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Drug comparisons can be healthy

June 13, 2008

Re "The bean counter will see you now," June 9

Your article mistakenly claims that proposals for research into the "comparative effectiveness" of different medical treatments are really just about saving money.

Comparative-effectiveness research is exactly that -- comparing the relative effectiveness of different therapies and drugs. For example, does one drug do a better job on pain control than another for a similar type of patient? Or does a particular drug work better on pain for patients with a certain condition? Comparative-effectiveness researchers do not take cost into account. But at a time when healthcare costs are skyrocketing, what would be wrong with examining whether healthcare purchasers are getting their money's worth?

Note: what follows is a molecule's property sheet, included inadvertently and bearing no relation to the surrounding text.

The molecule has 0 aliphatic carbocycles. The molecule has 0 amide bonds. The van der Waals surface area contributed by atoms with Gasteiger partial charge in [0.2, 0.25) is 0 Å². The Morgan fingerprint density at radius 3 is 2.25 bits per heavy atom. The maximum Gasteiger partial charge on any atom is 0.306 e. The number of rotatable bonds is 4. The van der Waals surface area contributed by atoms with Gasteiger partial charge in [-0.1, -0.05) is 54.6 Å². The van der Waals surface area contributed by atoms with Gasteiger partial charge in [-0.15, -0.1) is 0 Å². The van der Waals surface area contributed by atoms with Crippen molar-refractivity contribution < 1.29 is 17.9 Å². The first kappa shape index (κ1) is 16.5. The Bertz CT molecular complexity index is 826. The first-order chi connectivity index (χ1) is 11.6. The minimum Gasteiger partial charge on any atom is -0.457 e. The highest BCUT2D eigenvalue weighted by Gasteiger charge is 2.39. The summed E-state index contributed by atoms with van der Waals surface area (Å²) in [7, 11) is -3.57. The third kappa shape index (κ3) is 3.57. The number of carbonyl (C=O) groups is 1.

Before buying a new car or television, many people check public ratings to see which ones work best. Why wouldn't we want to use information like that to make decisions about healthcare as well?

Alan Sokolow

Chief Medical Officer

Blue Shield of California

San Francisco


As much as I would like to see the prices of prescription drugs, medical tests and treatments go down, we must be very careful of a one-size-fits-all approach. As someone who has some terrible reactions to the "first line of attack" medicines, I am glad to have alternatives. Even if they don't work as well in the healthy population, they are my only choice.

Money would be better spent in physician pharmaceutical education that is not sponsored by drug companies, weeding out the truly harmful medicines and treatments and curbing the aggressive marketing tactics of the drug companies. A manual for the public of all treatments available, including exercise, diet, massage and acupuncture, would be very useful.

Judith Gregg Peters


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